BBC NEWS
BBCi CATEGORIES   TV   RADIO   COMMUNICATE   WHERE I LIVE   INDEX    SEARCH 

BBC News UK Edition
 You are in: Health: Background Briefings: The Bristol heart babies  
News Front Page
World
UK
England
N Ireland
Scotland
Wales
UK Politics
Business
Entertainment
Science/Nature
Technology
Health
Background Briefings
Medical notes
Education
-------------
Talking Point
-------------
Country Profiles
In Depth
-------------
Programmes
-------------
BBC Sport
BBC Weather
CBBC News
SERVICES
-------------
EDITIONS
The Bristol heart babies Tuesday, 19 October, 1999, 16:37 GMT 17:37 UK
Coroner in the dark on organ retention
Still from living proof 20.10.99 'Born Twice'
If a baby dies during or after surgery it will often lead to an inquest
The coroner who presided over many inquests following deaths at Bristol Royal Infirmary says he knew nothing about the hospital keeping organs for research or teaching.

The Bristol Heart Babies
Paul Forrest, Avon district coroner since 1992, also told the Bristol babies public inquiry that he wanted to see the British coroners' rules overhauled.

He said the rules governing inquests, set up in the last century, caused extra distress to grieving relatives and even confused experienced lawyers.

Coroners, he said, had no powers to investigate some of the most important questions posed by sudden deaths.

'Fundamental reform'

He said: "I have been long of the opinion that the system is in need of fundamental reform.

"It was forged in Victorian times and with Victorian values.

"We can't deal with culpability. We can bring in a verdict of unlawful killing as long as we don't name anyone."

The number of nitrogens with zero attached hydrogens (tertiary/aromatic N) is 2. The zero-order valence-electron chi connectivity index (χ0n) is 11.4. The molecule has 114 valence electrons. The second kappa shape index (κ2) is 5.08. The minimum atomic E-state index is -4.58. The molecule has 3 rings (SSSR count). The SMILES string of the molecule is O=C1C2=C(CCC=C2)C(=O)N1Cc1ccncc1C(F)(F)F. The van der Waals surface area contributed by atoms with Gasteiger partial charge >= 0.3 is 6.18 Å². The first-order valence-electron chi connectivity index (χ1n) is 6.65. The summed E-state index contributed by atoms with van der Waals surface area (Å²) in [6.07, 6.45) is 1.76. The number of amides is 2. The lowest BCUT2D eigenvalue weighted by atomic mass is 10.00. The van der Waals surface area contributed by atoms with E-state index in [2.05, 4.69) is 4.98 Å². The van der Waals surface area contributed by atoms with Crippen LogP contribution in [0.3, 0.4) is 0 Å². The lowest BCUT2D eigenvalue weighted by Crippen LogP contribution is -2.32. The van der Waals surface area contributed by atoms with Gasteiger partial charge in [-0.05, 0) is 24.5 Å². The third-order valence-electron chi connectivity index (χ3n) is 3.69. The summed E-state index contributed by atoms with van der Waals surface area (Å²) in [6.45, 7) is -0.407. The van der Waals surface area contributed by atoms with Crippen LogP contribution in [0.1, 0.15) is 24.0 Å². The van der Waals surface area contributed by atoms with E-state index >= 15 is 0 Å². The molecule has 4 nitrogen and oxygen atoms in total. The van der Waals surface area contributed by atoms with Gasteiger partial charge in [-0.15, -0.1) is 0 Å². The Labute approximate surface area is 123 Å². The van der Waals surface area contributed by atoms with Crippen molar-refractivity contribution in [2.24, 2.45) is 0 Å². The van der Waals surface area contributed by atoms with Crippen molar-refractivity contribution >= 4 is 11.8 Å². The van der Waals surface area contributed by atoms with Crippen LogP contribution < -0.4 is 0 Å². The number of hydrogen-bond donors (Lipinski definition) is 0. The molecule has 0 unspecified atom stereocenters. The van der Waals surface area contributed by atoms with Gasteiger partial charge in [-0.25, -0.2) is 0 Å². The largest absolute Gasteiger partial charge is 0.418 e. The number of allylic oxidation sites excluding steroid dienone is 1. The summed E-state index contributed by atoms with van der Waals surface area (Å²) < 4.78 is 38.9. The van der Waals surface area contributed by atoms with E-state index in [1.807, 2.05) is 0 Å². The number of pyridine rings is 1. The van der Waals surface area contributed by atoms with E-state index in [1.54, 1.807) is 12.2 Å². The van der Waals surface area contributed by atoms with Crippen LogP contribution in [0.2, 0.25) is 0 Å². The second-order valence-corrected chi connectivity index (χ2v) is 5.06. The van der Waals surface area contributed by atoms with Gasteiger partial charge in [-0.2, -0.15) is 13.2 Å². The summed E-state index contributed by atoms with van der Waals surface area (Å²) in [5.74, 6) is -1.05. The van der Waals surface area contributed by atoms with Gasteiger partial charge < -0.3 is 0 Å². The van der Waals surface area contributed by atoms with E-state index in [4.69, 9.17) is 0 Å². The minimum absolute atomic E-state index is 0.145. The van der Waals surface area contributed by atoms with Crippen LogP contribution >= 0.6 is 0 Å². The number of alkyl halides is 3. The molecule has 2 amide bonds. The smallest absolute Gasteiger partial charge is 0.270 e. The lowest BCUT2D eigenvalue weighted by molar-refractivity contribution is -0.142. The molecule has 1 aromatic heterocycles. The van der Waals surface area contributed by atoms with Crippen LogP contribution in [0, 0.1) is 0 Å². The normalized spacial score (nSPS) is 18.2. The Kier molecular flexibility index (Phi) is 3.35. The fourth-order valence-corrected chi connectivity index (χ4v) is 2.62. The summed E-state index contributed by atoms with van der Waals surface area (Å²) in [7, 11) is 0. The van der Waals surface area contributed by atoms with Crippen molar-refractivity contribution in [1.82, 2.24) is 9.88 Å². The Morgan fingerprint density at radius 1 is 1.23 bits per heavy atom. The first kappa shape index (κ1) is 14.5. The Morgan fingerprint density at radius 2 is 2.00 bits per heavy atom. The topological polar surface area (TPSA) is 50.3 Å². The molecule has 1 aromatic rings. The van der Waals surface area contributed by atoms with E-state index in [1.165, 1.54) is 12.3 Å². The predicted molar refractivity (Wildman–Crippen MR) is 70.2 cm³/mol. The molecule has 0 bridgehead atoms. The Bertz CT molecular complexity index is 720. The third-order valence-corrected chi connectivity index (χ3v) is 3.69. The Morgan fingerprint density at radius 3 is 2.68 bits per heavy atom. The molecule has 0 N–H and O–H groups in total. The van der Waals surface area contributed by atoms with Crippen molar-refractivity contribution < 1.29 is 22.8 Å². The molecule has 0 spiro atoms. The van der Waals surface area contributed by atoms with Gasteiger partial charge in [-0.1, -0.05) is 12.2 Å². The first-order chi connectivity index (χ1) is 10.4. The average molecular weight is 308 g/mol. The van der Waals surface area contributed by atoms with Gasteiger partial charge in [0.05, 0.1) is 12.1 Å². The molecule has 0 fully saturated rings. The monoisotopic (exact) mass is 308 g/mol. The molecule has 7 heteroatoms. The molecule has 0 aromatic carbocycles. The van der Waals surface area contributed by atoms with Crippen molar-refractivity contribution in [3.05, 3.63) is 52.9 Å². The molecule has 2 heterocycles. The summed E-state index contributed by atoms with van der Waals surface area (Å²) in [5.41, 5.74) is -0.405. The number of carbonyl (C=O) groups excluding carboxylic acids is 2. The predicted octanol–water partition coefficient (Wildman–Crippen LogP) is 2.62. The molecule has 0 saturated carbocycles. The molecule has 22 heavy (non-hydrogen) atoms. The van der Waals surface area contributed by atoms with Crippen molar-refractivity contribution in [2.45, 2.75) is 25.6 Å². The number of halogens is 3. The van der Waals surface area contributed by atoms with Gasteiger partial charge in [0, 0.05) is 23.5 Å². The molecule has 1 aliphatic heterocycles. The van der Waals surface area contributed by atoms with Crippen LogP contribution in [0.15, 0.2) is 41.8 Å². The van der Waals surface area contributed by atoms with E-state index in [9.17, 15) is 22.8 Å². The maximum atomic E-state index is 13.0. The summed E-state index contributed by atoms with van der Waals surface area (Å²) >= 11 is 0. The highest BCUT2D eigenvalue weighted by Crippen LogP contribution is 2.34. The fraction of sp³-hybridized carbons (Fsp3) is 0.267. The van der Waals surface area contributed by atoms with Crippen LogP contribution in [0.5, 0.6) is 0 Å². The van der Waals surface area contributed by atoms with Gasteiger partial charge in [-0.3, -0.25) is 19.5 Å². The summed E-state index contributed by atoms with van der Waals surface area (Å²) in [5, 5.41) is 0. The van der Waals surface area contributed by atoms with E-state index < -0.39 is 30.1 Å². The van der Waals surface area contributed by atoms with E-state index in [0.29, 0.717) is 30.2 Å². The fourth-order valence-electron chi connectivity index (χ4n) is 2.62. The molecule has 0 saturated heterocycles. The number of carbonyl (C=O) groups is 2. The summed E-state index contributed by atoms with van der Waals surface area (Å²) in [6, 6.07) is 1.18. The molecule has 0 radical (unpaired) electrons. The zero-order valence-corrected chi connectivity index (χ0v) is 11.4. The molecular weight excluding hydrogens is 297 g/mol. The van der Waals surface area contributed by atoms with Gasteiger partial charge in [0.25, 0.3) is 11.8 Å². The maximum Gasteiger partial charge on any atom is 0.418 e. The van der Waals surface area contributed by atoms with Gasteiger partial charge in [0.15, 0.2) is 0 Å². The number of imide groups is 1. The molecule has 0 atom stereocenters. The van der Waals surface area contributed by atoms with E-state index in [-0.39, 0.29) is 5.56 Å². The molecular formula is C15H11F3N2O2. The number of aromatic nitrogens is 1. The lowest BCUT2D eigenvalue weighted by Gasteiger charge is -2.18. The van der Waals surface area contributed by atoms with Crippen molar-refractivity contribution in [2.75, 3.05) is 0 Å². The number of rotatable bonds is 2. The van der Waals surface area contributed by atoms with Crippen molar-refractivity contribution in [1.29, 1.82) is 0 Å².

He added: "Quite often families leave the coroner's court bewildered by the fact we haven't been able to answer the questions foremost in their mind.

"There is nothing more distressing than coming to court and being totally bewildered by proceedings."

Mr Forrest said babies' organs should be kept by the hospital for teaching and research purposes only in "rare circumstances".

Once the post-mortem had established cause of death, they should, in most instances, be returned to the family.

He was asked by the inquiry's counsel Brian Langstaff whether he had any idea that staff at Bristol Royal Infirmary and Bristol Hospital for Sick Children had kept tissue.

He replied: "The first I heard was after a complaint was lodged and that was certainly after 1995."

The inquiry was set up to look at death rates in heart surgery at Bristol between 1984 and 1995.

It follows an investigation by the General Medical Council which led to the striking off of two doctors - one surgeon and a hospital manager and the suspension of another.

See also:

15 Mar 99 | The Bristol heart babies
21 Sep 99 | The Bristol heart babies
21 Sep 99 | The Bristol heart babies
Internet links:


The BBC is not responsible for the content of external internet sites

Links to more The Bristol heart babies stories are at the foot of the page.


E-mail this story to a friend

Links to more The Bristol heart babies stories

© BBC ^^ Back to top

News Front Page | World | UK | England | N Ireland | Scotland | Wales |
UK Politics | Business | Entertainment | Science/Nature | Technology |
Health | Education | Talking Point | Country Profiles | In Depth |
Programmes